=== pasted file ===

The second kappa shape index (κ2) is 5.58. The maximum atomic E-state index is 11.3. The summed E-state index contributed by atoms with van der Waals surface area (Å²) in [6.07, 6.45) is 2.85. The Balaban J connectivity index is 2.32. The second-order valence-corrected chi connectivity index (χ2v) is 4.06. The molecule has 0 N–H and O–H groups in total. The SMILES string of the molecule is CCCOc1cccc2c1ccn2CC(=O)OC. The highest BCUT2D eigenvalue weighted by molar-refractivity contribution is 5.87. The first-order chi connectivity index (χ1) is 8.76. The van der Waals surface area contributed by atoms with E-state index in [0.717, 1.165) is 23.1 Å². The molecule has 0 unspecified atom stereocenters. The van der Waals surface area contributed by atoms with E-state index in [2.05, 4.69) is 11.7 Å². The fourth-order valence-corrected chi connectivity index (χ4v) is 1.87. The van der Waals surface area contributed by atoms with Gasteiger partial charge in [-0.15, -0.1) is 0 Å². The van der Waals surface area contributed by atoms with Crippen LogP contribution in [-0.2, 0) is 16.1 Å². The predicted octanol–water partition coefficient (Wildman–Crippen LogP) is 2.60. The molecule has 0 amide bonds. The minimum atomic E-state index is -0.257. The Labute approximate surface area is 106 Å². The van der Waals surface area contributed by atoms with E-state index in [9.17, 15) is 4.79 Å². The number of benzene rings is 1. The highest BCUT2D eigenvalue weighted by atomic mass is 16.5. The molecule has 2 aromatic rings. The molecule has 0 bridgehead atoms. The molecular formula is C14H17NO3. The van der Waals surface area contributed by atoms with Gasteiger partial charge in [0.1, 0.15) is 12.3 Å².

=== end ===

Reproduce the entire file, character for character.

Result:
The second kappa shape index (κ2) is 5.58. The maximum atomic E-state index is 11.3. The summed E-state index contributed by atoms with van der Waals surface area (Å²) in [6.07, 6.45) is 2.85. The Balaban J connectivity index is 2.32. The second-order valence-corrected chi connectivity index (χ2v) is 4.06. The molecule has 0 N–H and O–H groups in total. The SMILES string of the molecule is CCCOc1cccc2c1ccn2CC(=O)OC. The highest BCUT2D eigenvalue weighted by molar-refractivity contribution is 5.87. The first-order chi connectivity index (χ1) is 8.76. The van der Waals surface area contributed by atoms with E-state index in [0.717, 1.165) is 23.1 Å². The molecule has 0 unspecified atom stereocenters. The van der Waals surface area contributed by atoms with E-state index in [2.05, 4.69) is 11.7 Å². The fourth-order valence-corrected chi connectivity index (χ4v) is 1.87. The van der Waals surface area contributed by atoms with Gasteiger partial charge in [-0.15, -0.1) is 0 Å². The van der Waals surface area contributed by atoms with Crippen LogP contribution in [-0.2, 0) is 16.1 Å². The predicted octanol–water partition coefficient (Wildman–Crippen LogP) is 2.60. The molecule has 0 amide bonds. The minimum atomic E-state index is -0.257. The Labute approximate surface area is 106 Å². The van der Waals surface area contributed by atoms with E-state index in [9.17, 15) is 4.79 Å². The number of benzene rings is 1. The highest BCUT2D eigenvalue weighted by atomic mass is 16.5. The molecule has 2 aromatic rings. The molecule has 0 bridgehead atoms. The molecular formula is C14H17NO3. The van der Waals surface area contributed by atoms with Gasteiger partial charge in [0.1, 0.15) is 12.3 Å².